FIG. 3 is a table showing example balance test results.

FIG. 4 is a table showing sample movement test results.

FIG. 5 is another table, showing sample movement test results in a different format.

DETAILED DESCRIPTION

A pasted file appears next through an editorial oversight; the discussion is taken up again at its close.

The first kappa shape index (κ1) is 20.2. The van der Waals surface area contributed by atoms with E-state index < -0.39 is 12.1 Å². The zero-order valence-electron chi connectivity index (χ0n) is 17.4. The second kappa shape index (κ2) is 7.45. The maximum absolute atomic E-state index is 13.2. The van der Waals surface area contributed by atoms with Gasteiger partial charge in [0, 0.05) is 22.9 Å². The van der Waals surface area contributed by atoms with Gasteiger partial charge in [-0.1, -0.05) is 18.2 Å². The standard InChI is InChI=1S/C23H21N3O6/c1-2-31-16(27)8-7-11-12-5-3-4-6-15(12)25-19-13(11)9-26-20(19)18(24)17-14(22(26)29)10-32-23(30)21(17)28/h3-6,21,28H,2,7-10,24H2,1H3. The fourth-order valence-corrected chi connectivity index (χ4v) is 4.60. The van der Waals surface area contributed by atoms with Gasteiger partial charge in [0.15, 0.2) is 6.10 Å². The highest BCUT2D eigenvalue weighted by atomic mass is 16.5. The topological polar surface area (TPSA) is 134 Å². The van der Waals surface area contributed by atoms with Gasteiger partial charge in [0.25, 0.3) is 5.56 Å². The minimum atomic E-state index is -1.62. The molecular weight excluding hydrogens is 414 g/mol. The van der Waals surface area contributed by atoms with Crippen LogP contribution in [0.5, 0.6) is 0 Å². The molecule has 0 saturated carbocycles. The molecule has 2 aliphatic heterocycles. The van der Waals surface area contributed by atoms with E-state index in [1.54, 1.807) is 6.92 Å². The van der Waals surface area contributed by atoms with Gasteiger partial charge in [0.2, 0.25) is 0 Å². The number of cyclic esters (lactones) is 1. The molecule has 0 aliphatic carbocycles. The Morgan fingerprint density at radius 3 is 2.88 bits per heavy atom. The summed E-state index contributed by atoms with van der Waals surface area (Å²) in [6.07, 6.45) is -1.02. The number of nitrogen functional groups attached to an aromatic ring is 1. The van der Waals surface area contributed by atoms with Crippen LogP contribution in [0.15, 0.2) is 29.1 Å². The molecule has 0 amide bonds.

A cognitive function evaluation method and system involves prompting a test subject (person) to engage in movement, such as whole-body movement, for example sports-specific movement, while tracking movement of the person. Data can be gathered from the tracking of the person's movement. This data can be compared with baseline data from an earlier test (or with data gathered from other subjects), to make a determination of cognitive function of the test subject, or to evaluate progress in rehabilitation and/or aid in making a determination whether a person is ready to resume specified activities, such as an athlete returning to a sport. Such a determination can be made under realistic activity-specific conditions (for example using increased metabolic rate and/or activity-specific movements that may test/challenge the test subjects cognition, vestibular, and/or visual performance/abilities), to allow a for determination of the person's cognitive function. Specific movements that challenge visual/vestibular performance, such as turning movements or changes in elevation (such as upward and downward movements of the head) may be used to provide a better determination of cognitive function. Certain movements, such as reaction time tests for movements in various directions, may be used to help differentiate between performance reductions due to impair neurological function, and performance reductions for other reasons, such as orthopedic injuries, for example knee or ankle injuries.